A Word from the Pastor
From time to time, we hear urgent calls to rally the Church to “take a stand" on certain social and/or moral issues. We can only expect this trend to increase as the West continues to lose its religion and secularization continues to go global.
In the past two weeks churches and church members have likely received two such pleas:
• The Asian Alliance has “Sounded the Alarm!” regarding a Taiwan bill to promote “marriage equality" and is asking every church to encourage members to sign a petition against "the legalization of same sex marriage in Taiwan"… even though outside petitions have little impact on the government of any sovereign nation.
• Franklin Graham (as well as several evangelical bodies in Singapore) has called on Christians to boycott Disney’s recent remake of Beauty and the Beast because, “[Disney] is trying to push the LGBT agenda into the hearts and minds of your children—watch out!”
There may be some among us who feel it important that we clarify GBC’s position on these matters, and even strengthen our Statement of Faith to address them. GBC’s position is clear: We believe the Bible is the absolute authority on all matters pertaining to Faith (and the practice of our Faith). So regarding secular issues, I can only clarify and strengthen my own position:
1. God’s Word outlines the expectations He has for His children while at the same time recognizing that His creation has neither the inclination to turn to Him nor the capacity to live according to His expectations. As objects of His grace, we who are believers should unapologetically seek to openly live our lives according to the standards of Christ. However, we should not expect the world to be able to live according to those standards. Outside of Christ, every person is an object of God’s wrath and so is in the process of perishing. They are chained to their sin and are living in spiritual darkness. They have no choice but to blindly stumble toward the grave. To be clear, boycotts, petitions and protests have no power to change their condition or their ultimate destination.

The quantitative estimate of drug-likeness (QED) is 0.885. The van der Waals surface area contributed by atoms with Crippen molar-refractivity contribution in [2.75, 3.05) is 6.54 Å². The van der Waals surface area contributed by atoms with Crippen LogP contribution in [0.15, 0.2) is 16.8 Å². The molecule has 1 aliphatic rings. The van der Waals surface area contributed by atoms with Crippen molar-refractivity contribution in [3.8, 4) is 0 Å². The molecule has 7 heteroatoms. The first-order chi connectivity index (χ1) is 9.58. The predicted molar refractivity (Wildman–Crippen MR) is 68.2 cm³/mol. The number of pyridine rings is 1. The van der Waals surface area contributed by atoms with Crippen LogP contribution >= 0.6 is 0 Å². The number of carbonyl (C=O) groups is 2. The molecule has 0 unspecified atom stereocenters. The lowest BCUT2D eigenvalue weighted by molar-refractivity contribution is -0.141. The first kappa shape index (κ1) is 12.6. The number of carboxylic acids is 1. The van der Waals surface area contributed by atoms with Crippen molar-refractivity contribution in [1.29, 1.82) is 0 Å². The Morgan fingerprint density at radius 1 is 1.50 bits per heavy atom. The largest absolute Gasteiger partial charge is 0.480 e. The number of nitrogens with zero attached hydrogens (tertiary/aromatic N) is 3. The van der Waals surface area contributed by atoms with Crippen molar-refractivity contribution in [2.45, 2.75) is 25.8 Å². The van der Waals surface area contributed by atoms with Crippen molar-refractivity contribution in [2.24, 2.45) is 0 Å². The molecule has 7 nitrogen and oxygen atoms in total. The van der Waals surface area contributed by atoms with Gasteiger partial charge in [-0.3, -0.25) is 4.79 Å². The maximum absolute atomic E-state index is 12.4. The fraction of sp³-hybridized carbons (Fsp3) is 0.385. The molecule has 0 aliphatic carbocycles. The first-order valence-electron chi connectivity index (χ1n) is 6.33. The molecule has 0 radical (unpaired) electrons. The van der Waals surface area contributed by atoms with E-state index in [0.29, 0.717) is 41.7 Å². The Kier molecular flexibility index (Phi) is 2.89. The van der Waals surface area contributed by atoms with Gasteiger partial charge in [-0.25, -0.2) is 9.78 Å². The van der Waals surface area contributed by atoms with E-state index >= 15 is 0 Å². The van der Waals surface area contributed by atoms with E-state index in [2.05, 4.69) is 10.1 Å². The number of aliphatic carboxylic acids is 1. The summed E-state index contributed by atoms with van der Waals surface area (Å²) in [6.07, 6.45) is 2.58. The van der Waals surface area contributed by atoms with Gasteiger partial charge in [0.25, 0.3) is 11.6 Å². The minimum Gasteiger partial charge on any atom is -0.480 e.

2. Unless we are preparing our families for lives of monastic isolation, we cannot spare our children from the influence of the world. We must therefore be diligent to inform and prepare them to face competing or alternative truths with the Truth of the Gospel. We must seek to fill their heads and hearts with the good news that the Gospel softens even the hardest hearts and ultimately has the power to transform lives. If we do not equip our children to impact their world with the Gospel, the world will surely impact them (and us) with its profanity.
So, every believer must daily decide that to which they expose their hearts and minds, and we must continue to preach and teach the Truth of God’s Word. And we must remember the exhortation of the Apostle Paul, “'All things are lawful' but not all things are helpful. 'All things are lawful,’ but not all things build up (1 Corinthians 10:23).” In light of this, every one of us—as stewards of God’s resources—must decide in what we will invest. Do we want to support, through our purchases the lifestyle of anyone—actor, musician, businesswoman, shopkeeper—who is selling their wares in the public market place? What standards will guide us in this regard?
However, I believe that public calls for boycotts, protests and petitions are unproductive… and even harmful, for the following reasons. First, it can feed the secular stereotype of “Christian Hypocrisy.” If we consistently expose our hearts to secular media we are inevitably blunting our sensitivity to the kinds of sin that we do not find offensive, simply because the laws of Christ are consistently flaunted in all forms of secular media. This is what should offend us most! For example, we don’t protest the deception we see in Oceans Eleven, Twelve and Thirteen, we find it entertaining. We don’t boycott the objectification of women in James Bond movies. And we don’t hesitate to expose our hearts to murder in, well, every single action movie… so we would do well to tamp down our moral outrage. It is awkwardly selective and yes, it is hypocritical.
Second (and more importantly), it can be hostile to the Gospel. Jesus didn’t boycott the Samaritan woman, or the woman caught in adultery. He didn’t protest the Roman government that enriched itself through the injustice of slavery. Nor did he launch a protest against the little taxman who was stealing from everyone. He was singularly focused on proclaiming the Good News. Jesus knew, that when hearts and minds are captured by the Gospel, behaviours change and culture is transformed! Anything else is wasting Gospel energy and opportunity. We cannot be loyal to the standard of our Heavenly Father, (who, “is not slow to fulfill his promise as some count slowness, but is patient toward you, not wishing that any should perish, but that all should reach repentance 2 Peter 3:9”) while at the same wasting Gospel opportunity on protests, boycotts and petitions.
May God grant each of us wisdom as we seek to steward His resources and our children in ways that consistently season our culture with salt and light!